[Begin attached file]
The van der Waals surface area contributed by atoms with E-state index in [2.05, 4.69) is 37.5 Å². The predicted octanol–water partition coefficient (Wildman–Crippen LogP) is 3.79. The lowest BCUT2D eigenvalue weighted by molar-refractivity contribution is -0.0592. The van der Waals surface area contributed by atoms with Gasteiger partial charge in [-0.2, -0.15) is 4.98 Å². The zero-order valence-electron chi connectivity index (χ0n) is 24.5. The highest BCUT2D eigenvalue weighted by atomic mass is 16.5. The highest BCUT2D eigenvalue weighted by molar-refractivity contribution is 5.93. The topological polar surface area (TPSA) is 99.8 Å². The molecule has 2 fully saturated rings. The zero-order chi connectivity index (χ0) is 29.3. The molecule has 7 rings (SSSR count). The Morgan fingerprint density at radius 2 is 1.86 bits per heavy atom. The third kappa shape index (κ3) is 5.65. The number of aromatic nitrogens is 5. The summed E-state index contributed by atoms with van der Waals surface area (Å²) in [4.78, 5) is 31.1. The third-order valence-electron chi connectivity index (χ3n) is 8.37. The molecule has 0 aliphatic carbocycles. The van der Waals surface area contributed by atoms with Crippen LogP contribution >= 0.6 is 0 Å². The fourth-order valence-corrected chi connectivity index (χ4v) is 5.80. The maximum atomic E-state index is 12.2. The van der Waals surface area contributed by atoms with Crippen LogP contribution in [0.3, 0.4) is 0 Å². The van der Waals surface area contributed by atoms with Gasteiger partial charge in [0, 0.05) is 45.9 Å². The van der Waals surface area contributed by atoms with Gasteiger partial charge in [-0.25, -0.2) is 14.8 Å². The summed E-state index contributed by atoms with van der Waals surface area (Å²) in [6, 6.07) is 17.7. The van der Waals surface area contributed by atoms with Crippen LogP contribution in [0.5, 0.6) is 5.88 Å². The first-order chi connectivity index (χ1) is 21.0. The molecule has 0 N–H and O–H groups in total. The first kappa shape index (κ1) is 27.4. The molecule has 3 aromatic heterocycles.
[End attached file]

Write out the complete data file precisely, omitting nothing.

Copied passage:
The van der Waals surface area contributed by atoms with E-state index in [2.05, 4.69) is 37.5 Å². The predicted octanol–water partition coefficient (Wildman–Crippen LogP) is 3.79. The lowest BCUT2D eigenvalue weighted by molar-refractivity contribution is -0.0592. The van der Waals surface area contributed by atoms with Gasteiger partial charge in [-0.2, -0.15) is 4.98 Å². The zero-order valence-electron chi connectivity index (χ0n) is 24.5. The highest BCUT2D eigenvalue weighted by atomic mass is 16.5. The highest BCUT2D eigenvalue weighted by molar-refractivity contribution is 5.93. The topological polar surface area (TPSA) is 99.8 Å². The molecule has 2 fully saturated rings. The zero-order chi connectivity index (χ0) is 29.3. The molecule has 7 rings (SSSR count). The Morgan fingerprint density at radius 2 is 1.86 bits per heavy atom. The third kappa shape index (κ3) is 5.65. The number of aromatic nitrogens is 5. The summed E-state index contributed by atoms with van der Waals surface area (Å²) in [4.78, 5) is 31.1. The third-order valence-electron chi connectivity index (χ3n) is 8.37. The molecule has 0 aliphatic carbocycles. The van der Waals surface area contributed by atoms with Crippen LogP contribution >= 0.6 is 0 Å². The fourth-order valence-corrected chi connectivity index (χ4v) is 5.80. The maximum atomic E-state index is 12.2. The van der Waals surface area contributed by atoms with Crippen LogP contribution in [0.3, 0.4) is 0 Å². The van der Waals surface area contributed by atoms with Gasteiger partial charge in [0, 0.05) is 45.9 Å². The van der Waals surface area contributed by atoms with Gasteiger partial charge in [-0.25, -0.2) is 14.8 Å². The summed E-state index contributed by atoms with van der Waals surface area (Å²) in [6, 6.07) is 17.7. The van der Waals surface area contributed by atoms with Crippen LogP contribution in [0.5, 0.6) is 5.88 Å². The first-order chi connectivity index (χ1) is 21.0. The molecule has 0 N–H and O–H groups in total. The first kappa shape index (κ1) is 27.4. The molecule has 3 aromatic heterocycles.